An Instagram user's video appears to show the Palisades Fire a short time after it ignited and before it threatened hundreds of homes in Pacific Palisades on Monday.
The footage was shot around 10:40 a.m. on Palisades Drive, according to the account Colin's Pack. It shows a small fire burning in brush along the road.
The Instagram user commented to KTLA that he dialed 911 and was transferred to a Los Angeles Fire Department dispatcher, who said they had already received another call about the blaze.
The Palisades Fire broke out around 10:30 a.m. in the 500 block of Palisades Drive, officials said.
Soon after, the flames raced up the hill and burned dangerously close to a number of multimillion-dollar homes. So far, fire officials have identified eight damaged structures, according to LAFD.
The fire had threatened more than 625 homes as it ignited brush and trees in backyards. Aerial video showed the roof of at least one house was singed before firefighters gained control over it, but officials say no buildings were destroyed.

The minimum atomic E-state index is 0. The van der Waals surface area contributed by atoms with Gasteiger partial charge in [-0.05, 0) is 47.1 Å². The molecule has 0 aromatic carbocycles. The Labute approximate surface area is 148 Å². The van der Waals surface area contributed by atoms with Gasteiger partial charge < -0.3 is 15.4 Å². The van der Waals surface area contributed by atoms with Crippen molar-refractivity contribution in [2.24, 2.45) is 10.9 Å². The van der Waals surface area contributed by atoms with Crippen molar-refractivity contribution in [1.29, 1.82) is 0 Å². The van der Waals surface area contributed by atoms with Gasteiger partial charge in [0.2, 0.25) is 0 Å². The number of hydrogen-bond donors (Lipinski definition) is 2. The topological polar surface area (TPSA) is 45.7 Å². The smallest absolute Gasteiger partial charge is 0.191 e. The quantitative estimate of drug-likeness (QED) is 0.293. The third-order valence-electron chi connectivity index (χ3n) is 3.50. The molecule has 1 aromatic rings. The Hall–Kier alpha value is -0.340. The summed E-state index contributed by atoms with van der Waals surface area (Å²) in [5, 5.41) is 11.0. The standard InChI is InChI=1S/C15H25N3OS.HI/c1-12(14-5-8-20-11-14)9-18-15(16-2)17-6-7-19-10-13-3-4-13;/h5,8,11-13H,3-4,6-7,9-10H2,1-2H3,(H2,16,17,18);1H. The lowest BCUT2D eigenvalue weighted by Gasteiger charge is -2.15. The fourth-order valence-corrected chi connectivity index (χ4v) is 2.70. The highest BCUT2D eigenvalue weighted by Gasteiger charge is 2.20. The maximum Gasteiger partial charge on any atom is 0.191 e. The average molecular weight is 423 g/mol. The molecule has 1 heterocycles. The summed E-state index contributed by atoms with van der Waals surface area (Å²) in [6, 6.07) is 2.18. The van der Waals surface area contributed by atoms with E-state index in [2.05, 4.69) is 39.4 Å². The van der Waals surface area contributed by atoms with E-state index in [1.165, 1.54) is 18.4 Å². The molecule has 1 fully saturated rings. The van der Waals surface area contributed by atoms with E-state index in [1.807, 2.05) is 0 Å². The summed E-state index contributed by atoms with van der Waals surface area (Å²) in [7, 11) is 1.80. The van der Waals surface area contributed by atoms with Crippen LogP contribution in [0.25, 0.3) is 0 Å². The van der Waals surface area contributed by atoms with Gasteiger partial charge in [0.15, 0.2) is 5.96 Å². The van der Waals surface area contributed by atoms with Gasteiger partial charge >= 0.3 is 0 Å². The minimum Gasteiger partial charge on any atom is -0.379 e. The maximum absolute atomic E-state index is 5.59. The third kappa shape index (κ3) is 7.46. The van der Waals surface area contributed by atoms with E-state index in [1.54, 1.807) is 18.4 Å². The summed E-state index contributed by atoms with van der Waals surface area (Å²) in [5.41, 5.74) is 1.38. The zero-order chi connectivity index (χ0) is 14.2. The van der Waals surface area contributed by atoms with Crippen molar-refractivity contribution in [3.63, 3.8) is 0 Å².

As of 8 p.m. Tuesday, the blaze had scorched 40 acres and was 30% contained, LAFD said. The flames failed to consume any new land during the day Tuesday.
More than 600 homes were evacuated Monday, but residents were allowed to return to their houses that same day.
Two people were injured, a first responder and a civilian; their conditions were not immediately provided.
About 295 personnel from multiple agencies were assigned fight the fire as of Tuesday night, according to LAFD.
Crews said they would remain on scene overnight to ensure the flames don't cross control lines and hot spots don't ignite on the steep hillsides.
Although there were multiple flare ups from smoldering debris during the day Tuesday, firefighters were able to make progress with continuous water drops, LAFD said.
Firefighters are working to increase containment ahead of another forecast Santa Ana event, with winds expected to increase throughout Southern California on Wednesday night, according to the Fire Department.
Winds were not a factor in Monday's fire, which was primarily topography-driven, officials said.
Arson investigators are trying to determine what sparked the blaze, and a cause remains unknown.